My journey toward enlightenment had started some weeks earlier. Sick and unable to get out of bed, I figured that it was the perfect time to watch the extended editions of Lord of the Rings, back to back to back. At this point in time, there are only a few things that Peter Jackson can’t do; improving my health just so happens to be one of these things. Upon my completion of the epic trilogy, I was still sick and, thus, started watching the behind-the-scenes specials on the making of the films. The documentaries were interesting, but I was particularly fascinated by the segments on the location scouting work. I’d never really thought much about how directors get the shooting locations they wanted/needed and didn’t have much of an idea about how the process worked. Clambering out of bed the next morning, I decided that I was going to change this.

After making a couple of phone calls to a few Manhattan-based producer friends and the New York Film Office, I scored the phone number to Fedynich. He had worked in locations for more than a decade, starting out as a location scout for the television series, Law & Order, and had moved up to the big time, handling the locations for Spider-Man and Spider-Man 2, among a host of other large-scale Manhattan projects. I left a very garbled message on Fedynich’s answering machine about wanting to learn more about the scouting process, my desire for him to take me on a location scout and my phone number. It was a shot in the dark and I knew it: I had just called one of the preeminent location managers in our country’s largest city and asked him to take me on a faux location scout. “Maybe I’m still sick,” I rationalized after hanging up the phone and climbing back into bed, expecting nothing.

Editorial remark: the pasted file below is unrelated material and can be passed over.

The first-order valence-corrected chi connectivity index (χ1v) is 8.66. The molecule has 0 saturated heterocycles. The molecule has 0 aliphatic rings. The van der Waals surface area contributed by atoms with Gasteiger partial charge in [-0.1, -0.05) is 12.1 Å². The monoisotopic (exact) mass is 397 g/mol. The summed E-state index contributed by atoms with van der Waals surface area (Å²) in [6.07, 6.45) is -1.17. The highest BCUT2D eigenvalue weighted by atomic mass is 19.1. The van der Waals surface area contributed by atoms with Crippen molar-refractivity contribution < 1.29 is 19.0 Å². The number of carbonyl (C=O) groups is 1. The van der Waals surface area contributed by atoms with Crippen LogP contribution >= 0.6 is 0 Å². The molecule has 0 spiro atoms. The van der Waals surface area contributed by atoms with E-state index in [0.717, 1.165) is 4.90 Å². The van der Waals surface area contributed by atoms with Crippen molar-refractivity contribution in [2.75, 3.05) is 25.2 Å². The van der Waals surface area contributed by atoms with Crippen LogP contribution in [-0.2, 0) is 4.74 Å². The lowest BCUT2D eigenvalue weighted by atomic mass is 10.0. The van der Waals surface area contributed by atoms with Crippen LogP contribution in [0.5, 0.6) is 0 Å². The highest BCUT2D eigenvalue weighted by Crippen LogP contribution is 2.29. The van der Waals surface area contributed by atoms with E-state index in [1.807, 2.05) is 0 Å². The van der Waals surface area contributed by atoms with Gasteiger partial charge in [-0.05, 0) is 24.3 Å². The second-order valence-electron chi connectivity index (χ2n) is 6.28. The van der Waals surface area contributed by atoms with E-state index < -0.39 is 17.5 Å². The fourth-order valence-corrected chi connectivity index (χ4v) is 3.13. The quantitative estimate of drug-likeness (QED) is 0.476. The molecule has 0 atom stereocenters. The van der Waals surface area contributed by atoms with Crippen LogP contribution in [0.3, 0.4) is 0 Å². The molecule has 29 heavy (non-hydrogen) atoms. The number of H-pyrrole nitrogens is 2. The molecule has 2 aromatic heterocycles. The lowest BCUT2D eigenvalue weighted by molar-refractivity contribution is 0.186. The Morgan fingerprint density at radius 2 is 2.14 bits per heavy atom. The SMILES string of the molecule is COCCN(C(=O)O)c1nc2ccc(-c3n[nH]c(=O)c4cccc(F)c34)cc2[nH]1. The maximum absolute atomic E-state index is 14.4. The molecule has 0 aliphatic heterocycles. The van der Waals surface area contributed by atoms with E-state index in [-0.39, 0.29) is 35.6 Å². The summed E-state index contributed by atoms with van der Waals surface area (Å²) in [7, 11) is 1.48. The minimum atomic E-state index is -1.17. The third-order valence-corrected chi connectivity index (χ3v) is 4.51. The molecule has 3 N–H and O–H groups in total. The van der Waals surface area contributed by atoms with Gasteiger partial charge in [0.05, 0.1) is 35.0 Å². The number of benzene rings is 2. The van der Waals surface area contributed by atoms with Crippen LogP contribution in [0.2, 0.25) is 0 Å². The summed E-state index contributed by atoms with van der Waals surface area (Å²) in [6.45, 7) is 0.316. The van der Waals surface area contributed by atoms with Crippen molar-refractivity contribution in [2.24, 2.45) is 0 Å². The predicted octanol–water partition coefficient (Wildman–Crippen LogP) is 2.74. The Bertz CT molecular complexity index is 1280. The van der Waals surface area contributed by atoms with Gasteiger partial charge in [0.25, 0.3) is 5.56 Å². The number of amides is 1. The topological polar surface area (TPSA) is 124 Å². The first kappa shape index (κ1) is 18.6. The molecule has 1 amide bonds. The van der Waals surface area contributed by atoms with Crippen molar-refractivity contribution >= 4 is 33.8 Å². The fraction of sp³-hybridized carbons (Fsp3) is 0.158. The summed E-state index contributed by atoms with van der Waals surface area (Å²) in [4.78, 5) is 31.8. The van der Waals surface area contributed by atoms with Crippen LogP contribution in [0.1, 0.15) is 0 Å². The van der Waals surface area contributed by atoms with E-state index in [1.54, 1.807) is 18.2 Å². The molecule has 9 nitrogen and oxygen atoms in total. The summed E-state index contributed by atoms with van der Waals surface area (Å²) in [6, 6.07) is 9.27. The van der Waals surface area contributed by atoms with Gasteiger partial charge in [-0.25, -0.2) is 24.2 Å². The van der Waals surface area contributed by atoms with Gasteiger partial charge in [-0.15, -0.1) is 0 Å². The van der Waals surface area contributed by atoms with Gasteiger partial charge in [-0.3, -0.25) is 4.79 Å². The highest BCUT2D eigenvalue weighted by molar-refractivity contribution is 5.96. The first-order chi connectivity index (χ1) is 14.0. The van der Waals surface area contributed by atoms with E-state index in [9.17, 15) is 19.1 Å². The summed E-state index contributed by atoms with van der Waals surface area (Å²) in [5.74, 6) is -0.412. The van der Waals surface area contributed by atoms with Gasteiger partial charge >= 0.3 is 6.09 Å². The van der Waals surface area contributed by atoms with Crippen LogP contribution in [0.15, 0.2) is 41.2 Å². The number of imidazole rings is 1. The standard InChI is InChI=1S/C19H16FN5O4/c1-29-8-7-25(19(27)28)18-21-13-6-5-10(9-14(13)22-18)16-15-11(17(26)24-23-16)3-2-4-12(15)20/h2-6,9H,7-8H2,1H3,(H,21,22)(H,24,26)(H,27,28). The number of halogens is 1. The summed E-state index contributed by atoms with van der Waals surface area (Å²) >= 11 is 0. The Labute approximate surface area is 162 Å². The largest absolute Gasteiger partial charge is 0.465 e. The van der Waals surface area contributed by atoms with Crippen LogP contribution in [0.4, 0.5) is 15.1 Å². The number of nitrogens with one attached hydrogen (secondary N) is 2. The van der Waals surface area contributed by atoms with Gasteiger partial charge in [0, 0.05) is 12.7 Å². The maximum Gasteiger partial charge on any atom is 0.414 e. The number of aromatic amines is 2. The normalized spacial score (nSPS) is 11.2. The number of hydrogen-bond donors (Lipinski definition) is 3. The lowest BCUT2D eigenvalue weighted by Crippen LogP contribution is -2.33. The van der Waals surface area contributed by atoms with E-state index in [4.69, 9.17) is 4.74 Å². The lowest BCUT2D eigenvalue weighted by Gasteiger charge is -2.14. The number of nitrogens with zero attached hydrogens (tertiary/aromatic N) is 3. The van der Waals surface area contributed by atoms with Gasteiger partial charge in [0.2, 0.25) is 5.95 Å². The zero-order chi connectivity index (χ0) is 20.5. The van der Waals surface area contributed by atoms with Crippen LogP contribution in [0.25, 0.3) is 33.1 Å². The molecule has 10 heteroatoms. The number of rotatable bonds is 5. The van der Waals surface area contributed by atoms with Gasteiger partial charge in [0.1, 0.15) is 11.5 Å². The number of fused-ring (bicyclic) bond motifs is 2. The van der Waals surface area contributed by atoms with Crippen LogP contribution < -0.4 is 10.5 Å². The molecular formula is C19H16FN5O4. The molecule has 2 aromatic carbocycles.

Two days later, a slightly confused Fedynich called me back. “You want to do what?” he asked me.

“I want to go on a fake location scout with you,” I told him, having perfected my pitch over the course of the last two days. “Just pretend like I’m a director–-I can yell at you if you’d like–-and walk me through the process of location scouting. I’m interested in experiencing what it’s like first hand.”